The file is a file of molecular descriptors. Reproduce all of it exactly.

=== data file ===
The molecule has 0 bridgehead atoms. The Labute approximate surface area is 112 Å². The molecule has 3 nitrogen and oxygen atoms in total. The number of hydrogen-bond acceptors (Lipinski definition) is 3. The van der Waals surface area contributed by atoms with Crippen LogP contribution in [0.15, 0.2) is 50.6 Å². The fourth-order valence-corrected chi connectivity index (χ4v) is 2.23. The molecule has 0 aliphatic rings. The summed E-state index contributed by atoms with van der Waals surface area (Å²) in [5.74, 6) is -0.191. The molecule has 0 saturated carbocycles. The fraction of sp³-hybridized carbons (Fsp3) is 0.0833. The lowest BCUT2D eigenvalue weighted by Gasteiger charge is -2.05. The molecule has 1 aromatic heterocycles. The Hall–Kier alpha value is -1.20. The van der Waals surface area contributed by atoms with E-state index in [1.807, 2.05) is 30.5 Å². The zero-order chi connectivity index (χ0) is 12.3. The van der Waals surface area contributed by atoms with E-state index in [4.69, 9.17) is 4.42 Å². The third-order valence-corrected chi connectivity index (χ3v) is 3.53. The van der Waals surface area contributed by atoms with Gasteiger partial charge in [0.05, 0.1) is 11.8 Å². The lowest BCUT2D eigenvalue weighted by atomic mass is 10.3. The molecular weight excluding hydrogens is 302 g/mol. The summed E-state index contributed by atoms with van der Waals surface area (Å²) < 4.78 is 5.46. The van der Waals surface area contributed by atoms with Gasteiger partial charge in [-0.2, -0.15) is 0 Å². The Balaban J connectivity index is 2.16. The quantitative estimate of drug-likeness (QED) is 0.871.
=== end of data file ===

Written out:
The molecule has 0 bridgehead atoms. The Labute approximate surface area is 112 Å². The molecule has 3 nitrogen and oxygen atoms in total. The number of hydrogen-bond acceptors (Lipinski definition) is 3. The van der Waals surface area contributed by atoms with Crippen LogP contribution in [0.15, 0.2) is 50.6 Å². The fourth-order valence-corrected chi connectivity index (χ4v) is 2.23. The molecule has 0 aliphatic rings. The summed E-state index contributed by atoms with van der Waals surface area (Å²) in [5.74, 6) is -0.191. The molecule has 0 saturated carbocycles. The fraction of sp³-hybridized carbons (Fsp3) is 0.0833. The lowest BCUT2D eigenvalue weighted by Gasteiger charge is -2.05. The molecule has 1 aromatic heterocycles. The Hall–Kier alpha value is -1.20. The van der Waals surface area contributed by atoms with E-state index in [1.807, 2.05) is 30.5 Å². The zero-order chi connectivity index (χ0) is 12.3. The van der Waals surface area contributed by atoms with E-state index in [4.69, 9.17) is 4.42 Å². The third-order valence-corrected chi connectivity index (χ3v) is 3.53. The van der Waals surface area contributed by atoms with Gasteiger partial charge in [0.05, 0.1) is 11.8 Å². The lowest BCUT2D eigenvalue weighted by atomic mass is 10.3. The molecular weight excluding hydrogens is 302 g/mol. The summed E-state index contributed by atoms with van der Waals surface area (Å²) < 4.78 is 5.46. The van der Waals surface area contributed by atoms with Gasteiger partial charge in [-0.2, -0.15) is 0 Å². The Balaban J connectivity index is 2.16. The quantitative estimate of drug-likeness (QED) is 0.871.